+------------------------------------------------------------------------+ ¦Assets and receipts ¦Disbursements ¦ +--------------------------------------+---------------------------------¦ ¦Cash ¦$106.79 ¦Cost of administration¦$59.46 ¦ +----------------------------+---------+----------------------+----------¦ ¦Proceeds of Life Insurance ¦11,914.52¦Funeral expenses ¦629.05 ¦ +----------------------------+---------+----------------------+----------¦ ¦Stocks ¦1,870.00 ¦Family allowance ¦2,090.73 ¦ +----------------------------+---------+---------------------------------¦ ¦Other personal property ¦635.00 ¦Proceeds of insurance set aside ¦ +----------------------------+---------+---------------------------------¦ ¦Dividends ¦54.00 ¦as per court order ¦11,914.52 ¦ +----------------------------+---------+----------------------+----------¦ ¦Insurance refund ¦.20 ¦Loss on sale of stock ¦50.00 ¦ +--------------------------------------+----------------------+----------¦ ¦Profit on sale of automobile and stock¦ ¦----------¦ +--------------------------------------+----------------------+----------¦ ¦above appraisal ¦163.25 ¦Total ¦14,743.76 ¦ +----------------------------+---------+----------------------+----------¦ ¦Total ¦14,743.76¦ ¦ ¦ +------------------------------------------------------------------------+

The executor filed a first and final report covering the period from appointment to September 3, 1940. The report showed income tax due because of income received by the decedent during his lifetime and that such sums had not been paid because of the exhaustion of the funds and assets of the estate by payment of costs of administration, a preferred claim, the setting aside of exempt property, and the payment of a family allowance. The exempt property property referred to was the proceeds of the insurance. The report asked that any after-discovered property be distributed subject to charges for unpaid administration costs, income taxes, and other claims.

The executor was discharged and the administration of the estate was closed on or about October 9, 1940. All of the assets of the estate had been disposed of by September 3, 1940, leaving unpaid Federal and state income taxes, and other claims in the amount of $5,452.01; also executor's commissions and attorney's fees.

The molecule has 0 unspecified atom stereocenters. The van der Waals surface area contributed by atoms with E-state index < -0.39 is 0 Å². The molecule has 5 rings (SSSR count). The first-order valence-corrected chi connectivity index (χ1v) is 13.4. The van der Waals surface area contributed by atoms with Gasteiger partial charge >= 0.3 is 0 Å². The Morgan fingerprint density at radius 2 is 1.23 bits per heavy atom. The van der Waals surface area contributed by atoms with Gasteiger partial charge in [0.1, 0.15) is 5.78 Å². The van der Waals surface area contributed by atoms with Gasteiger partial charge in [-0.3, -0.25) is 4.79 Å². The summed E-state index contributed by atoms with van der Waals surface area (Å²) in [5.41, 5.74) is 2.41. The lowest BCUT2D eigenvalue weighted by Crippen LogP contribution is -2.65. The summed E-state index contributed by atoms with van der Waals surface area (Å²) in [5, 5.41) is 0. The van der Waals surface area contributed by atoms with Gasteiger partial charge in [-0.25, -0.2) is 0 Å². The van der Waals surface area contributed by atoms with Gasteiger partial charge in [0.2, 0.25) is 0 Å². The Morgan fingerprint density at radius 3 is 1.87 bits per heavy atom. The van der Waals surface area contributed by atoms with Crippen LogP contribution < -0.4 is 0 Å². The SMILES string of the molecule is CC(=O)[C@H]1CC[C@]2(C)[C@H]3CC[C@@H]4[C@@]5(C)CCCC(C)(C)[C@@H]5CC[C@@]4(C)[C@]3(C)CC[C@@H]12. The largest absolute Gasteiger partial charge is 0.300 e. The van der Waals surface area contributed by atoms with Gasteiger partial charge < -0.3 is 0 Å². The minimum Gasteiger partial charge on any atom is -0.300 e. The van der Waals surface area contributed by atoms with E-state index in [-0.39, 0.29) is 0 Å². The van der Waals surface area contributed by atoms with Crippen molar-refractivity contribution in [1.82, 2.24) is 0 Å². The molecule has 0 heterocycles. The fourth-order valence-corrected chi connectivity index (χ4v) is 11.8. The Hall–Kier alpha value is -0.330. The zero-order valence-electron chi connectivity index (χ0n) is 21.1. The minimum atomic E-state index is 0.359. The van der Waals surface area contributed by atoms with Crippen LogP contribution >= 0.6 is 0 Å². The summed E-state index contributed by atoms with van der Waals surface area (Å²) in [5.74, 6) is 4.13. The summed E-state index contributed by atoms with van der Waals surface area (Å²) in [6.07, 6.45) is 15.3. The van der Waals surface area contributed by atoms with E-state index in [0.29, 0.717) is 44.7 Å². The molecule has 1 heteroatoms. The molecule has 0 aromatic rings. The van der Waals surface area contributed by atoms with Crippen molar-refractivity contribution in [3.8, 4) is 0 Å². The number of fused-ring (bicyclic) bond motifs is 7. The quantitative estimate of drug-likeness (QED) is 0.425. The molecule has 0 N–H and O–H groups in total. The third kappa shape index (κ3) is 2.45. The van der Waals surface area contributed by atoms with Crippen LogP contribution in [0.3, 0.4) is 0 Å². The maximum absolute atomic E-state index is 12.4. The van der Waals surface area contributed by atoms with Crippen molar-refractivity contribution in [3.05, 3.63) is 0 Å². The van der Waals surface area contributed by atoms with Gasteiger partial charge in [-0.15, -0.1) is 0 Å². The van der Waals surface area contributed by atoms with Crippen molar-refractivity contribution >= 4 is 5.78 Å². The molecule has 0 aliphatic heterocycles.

Is petitioner liable, as a transferee, for the income tax of her husband under the above facts? Respondent insists that she is, relying upon the rationale of Loe M. Randolph Peyton, 44 B.T.A. 1246, and the cases cited therein. The cited cases applied the well established principal that a distributee of the estate of a deceased taxpayer is a transferee within the purview of— indeed within the precise provisions of— the transferee section. (Sec. 311, Internal Revenue Code.) Petitioner insists that respondent has failed to sustain his burden of proving that she received property or assets of her deceased husband's estate under such circumstances as to make her liable, ‘at law or in equity,‘ for the tax.

The first court order in the administration proceeding, referred to above, was made under section 680 of the Probate Code of California, reading as follows:

The widow and minor children are entitled to such reasonable allowance out of the estate as shall be necessary for their maintenance according to their circumstances, during the progress of the settlement of the estate, which, in case of an insolvent estate, must not continue longer than one year after granting letters. Such allowance must be paid in preference to all other charges except funeral charges, expenses of the last illness and expenses of administration, and may, in the discretion of the court or judge granting it, take effect from the death of the decedent.

The insurance proceeds were set apart to petitioner under section 660 of the Probate Code of California, which is set forth in the margin, which, as applicable here, authorizes the court in its discretion to set aside to a surviving spouse all or any part of the ‘property of the decedent exempt from execution.‘ One type of property within this category (Sec. 690.19 Code of Civil Procedure) is ‘moneys (and) benefits accruing or * * * growing out of any life insurance, if the annual premiums paid do not exceed five hundred dollars * * * .‘ In this case they did not exceed $500. The petitioner contends, in effect, that the transfer of the insurance proceeds did not render the estate insolvent, but that it became so only upon the completion thereafter of the payments to her as widow's allowance; and that both classes of payments were superior to the claim of the United States for the tax.